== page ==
Concerning the flora diversity, Bwindi forest encompasses a broad range of populations of trees. The forests of the park are Afromontane, which is acknowledged as an equally unusual and infrequent vegetation type in Africa. This particular kind of forests occurs when plain and mountain forests encounter one another. The park includes at least 220 distinct tree species, which is more than 50 percent of the tree population in Uganda, as well as 100 fern species. Also, the presence of the brown mahogany has been depicted on the premises of the park, which is an endangered plant.
Enthusiast birdwatchers will find Bwindi Impenetrable National Park a heaven on earth as it incorporates about 360 species of birds, as well as a range of endangered species such as the African green broadbill. You will certainly spot at least 100 species of birds during a regular stroll around the National Park. In the same respect, the National Park is also the proud home to the unique montane butterflies, encompassing 202 species including Papilio leutcotaenia, Graphium gudenusi, and Charaxes fournierae.
Bwindi Impenetrable National Park is administered by Uganda Wildlife Authority, which is a governmental division. The National Park benefits from total protection, even though, at the same time, the surrounding communities can use a certain amount of its resources.
The areas surrounding the premises of the park include about 300 people per square kilometer. A great number of the communities who dwell on these premises deal with poverty. Given the growing population accompanied by ineffective agricultural practices, Bwindi forest is liable to suffer from these outside factors. About 90 percent of the people living in the proximity of the National Park rely on the income provided by agricultural practices.
Before the official gazetting as a National Park, the locals engaged in hunting, mining, as well as apicultural practices, all these detrimentally affecting the integrity and conservation of the setting. The unique wildlife diversity the park offers was one of the main reasons Bwindi Rainforest was designated as a National Park. Nonetheless, this aspect has lead to the appearance of a myriad of conflicts among locals and park administrators.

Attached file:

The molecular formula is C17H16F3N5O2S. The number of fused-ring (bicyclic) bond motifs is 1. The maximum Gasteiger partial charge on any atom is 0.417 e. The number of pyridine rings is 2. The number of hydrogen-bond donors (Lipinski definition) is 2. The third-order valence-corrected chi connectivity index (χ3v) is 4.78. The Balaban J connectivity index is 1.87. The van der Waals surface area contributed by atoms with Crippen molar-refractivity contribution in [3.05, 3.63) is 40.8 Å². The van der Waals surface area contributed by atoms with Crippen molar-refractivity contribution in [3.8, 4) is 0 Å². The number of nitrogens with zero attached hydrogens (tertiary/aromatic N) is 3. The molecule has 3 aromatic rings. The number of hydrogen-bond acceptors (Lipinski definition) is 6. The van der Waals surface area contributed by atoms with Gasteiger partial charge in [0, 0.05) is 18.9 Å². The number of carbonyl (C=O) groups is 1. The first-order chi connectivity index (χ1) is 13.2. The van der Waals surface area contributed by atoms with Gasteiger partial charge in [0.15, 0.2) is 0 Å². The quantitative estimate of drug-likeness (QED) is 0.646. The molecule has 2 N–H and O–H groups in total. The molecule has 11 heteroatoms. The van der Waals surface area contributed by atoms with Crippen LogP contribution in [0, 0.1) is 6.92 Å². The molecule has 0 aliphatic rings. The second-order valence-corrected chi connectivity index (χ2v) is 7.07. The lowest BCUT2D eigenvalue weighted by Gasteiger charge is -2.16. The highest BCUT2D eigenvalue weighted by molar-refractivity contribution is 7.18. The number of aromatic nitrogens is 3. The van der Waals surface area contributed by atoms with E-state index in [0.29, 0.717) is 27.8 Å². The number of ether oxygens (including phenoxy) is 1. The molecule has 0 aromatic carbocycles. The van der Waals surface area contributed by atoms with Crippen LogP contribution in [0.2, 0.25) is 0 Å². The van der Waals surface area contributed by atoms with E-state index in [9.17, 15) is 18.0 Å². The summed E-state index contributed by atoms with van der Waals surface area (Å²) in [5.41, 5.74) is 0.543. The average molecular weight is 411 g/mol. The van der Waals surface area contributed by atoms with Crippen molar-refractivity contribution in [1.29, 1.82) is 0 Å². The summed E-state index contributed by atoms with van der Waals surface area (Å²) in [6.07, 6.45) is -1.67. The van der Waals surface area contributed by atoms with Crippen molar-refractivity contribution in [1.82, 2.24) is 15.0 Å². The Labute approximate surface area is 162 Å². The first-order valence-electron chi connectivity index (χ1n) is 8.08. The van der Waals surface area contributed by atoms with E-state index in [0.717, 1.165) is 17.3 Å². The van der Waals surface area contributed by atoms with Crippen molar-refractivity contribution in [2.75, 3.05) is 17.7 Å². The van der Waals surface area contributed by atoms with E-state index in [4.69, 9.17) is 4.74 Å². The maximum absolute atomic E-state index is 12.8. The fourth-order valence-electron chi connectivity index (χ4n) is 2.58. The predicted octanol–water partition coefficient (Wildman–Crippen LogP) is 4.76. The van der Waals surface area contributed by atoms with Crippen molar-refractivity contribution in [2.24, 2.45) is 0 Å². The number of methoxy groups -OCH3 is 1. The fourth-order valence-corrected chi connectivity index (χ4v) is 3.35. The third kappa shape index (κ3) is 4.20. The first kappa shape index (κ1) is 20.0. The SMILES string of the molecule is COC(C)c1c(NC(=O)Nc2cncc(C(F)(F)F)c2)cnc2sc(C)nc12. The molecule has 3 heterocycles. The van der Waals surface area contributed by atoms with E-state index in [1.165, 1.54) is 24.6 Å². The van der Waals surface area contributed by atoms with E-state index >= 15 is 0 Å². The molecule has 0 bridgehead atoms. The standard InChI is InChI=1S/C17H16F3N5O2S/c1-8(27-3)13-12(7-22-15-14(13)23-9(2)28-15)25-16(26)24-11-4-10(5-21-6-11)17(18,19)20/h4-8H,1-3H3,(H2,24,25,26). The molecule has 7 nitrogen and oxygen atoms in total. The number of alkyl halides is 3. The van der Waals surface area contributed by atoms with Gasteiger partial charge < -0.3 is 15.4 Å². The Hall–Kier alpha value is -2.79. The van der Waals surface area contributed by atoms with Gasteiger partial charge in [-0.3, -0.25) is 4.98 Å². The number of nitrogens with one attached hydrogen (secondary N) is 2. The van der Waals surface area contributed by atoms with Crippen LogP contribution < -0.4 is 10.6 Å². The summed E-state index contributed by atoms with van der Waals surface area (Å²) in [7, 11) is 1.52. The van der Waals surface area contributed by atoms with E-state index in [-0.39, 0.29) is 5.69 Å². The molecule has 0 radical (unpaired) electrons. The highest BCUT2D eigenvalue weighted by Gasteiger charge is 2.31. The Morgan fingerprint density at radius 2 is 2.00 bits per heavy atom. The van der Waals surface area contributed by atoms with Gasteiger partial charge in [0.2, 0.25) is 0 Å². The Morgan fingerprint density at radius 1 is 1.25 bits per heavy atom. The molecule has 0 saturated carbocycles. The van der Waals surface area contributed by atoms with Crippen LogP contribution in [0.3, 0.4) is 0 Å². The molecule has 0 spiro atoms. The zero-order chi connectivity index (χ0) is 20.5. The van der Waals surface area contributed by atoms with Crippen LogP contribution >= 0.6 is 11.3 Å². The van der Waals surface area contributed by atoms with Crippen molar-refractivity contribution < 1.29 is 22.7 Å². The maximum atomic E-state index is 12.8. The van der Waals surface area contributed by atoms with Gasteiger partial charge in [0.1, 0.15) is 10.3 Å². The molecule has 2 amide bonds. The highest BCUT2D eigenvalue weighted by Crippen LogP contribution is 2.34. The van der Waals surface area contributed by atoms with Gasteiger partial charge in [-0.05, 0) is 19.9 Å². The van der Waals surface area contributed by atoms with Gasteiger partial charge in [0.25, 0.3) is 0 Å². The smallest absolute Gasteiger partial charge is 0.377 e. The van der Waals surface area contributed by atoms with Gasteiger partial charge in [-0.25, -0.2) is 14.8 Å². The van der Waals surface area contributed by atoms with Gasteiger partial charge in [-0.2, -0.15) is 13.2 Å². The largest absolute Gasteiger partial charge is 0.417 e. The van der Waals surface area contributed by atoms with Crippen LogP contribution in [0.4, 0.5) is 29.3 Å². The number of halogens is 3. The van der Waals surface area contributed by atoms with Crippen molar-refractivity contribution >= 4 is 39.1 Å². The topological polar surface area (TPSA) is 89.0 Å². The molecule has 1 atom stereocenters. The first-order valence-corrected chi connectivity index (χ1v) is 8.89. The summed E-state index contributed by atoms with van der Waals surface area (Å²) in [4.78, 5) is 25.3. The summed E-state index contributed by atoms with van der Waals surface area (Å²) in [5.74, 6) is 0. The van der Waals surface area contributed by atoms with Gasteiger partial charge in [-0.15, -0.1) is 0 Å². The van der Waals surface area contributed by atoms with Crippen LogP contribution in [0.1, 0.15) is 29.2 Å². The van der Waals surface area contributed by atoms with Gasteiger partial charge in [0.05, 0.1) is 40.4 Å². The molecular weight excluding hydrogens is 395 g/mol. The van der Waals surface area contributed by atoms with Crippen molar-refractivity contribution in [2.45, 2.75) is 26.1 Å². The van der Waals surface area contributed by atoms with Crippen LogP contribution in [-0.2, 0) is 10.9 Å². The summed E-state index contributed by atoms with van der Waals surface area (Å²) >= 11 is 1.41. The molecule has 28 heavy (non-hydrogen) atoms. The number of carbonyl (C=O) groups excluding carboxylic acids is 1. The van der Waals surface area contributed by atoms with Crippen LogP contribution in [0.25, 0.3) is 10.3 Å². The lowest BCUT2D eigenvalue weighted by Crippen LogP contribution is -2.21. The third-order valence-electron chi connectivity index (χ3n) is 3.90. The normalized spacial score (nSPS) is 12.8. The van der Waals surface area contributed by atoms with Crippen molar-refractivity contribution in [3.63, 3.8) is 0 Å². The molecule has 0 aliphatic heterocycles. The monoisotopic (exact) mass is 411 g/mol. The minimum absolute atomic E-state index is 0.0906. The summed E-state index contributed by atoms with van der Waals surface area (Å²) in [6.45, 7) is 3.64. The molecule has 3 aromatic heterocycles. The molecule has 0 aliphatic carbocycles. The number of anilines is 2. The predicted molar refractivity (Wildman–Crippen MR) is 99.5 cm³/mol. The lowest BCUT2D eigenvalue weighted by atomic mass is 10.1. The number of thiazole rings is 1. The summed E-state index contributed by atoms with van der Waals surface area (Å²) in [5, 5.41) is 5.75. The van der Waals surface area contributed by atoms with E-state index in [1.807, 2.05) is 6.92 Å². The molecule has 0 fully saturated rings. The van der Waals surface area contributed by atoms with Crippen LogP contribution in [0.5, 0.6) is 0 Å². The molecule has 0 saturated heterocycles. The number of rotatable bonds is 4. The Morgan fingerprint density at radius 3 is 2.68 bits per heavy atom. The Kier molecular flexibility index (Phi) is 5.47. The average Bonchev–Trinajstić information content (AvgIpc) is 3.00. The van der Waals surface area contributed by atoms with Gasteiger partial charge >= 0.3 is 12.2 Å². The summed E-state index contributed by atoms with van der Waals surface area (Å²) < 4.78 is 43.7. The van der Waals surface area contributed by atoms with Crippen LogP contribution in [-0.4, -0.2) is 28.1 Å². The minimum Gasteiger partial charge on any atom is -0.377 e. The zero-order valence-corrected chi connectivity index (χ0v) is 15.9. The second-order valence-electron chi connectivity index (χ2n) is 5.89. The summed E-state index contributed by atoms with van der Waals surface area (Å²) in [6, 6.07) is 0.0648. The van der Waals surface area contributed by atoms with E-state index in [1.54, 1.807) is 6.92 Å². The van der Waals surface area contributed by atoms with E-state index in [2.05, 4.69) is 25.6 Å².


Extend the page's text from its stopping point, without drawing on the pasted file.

The Batwa Pygmy people, who relied entirely on the resources of the National Park, suffered a lot. Their income was based either on harvesting wild yams, or collecting wild honey, fishing and so on. After they had been evicted from the premises of the park, they didn’t benefit from national compensation, even though they have inhabited that particular area for centuries. This stressing issue has raised a wide range of concerns, and the tension remains.
Another stressing aspect concerning conservation is that the gorillas are in the immediate proximity of the people. Hence, they are threatened by the carrying of human diseases given the ever-growing tourism activities. Thus, at the moment being, UWA concentrates on improving the conservation of the National Park, to assure a more effective preservation of its unique biodiversity.
- The first evidence of forest clearance goes back 4.800 years ago, given the presence of the Batwa Pygmies, who were hunters and controlled the growing vegetation with fire.
- 2000 years ago, the Bantu agriculturalists made it to the region.
- The Batwa pygmies present a great deal of knowledge concerning the immense wildlife diversity of the National Park, which is sadly threatened with extinction if their knowledge will not be officially recorded in writing.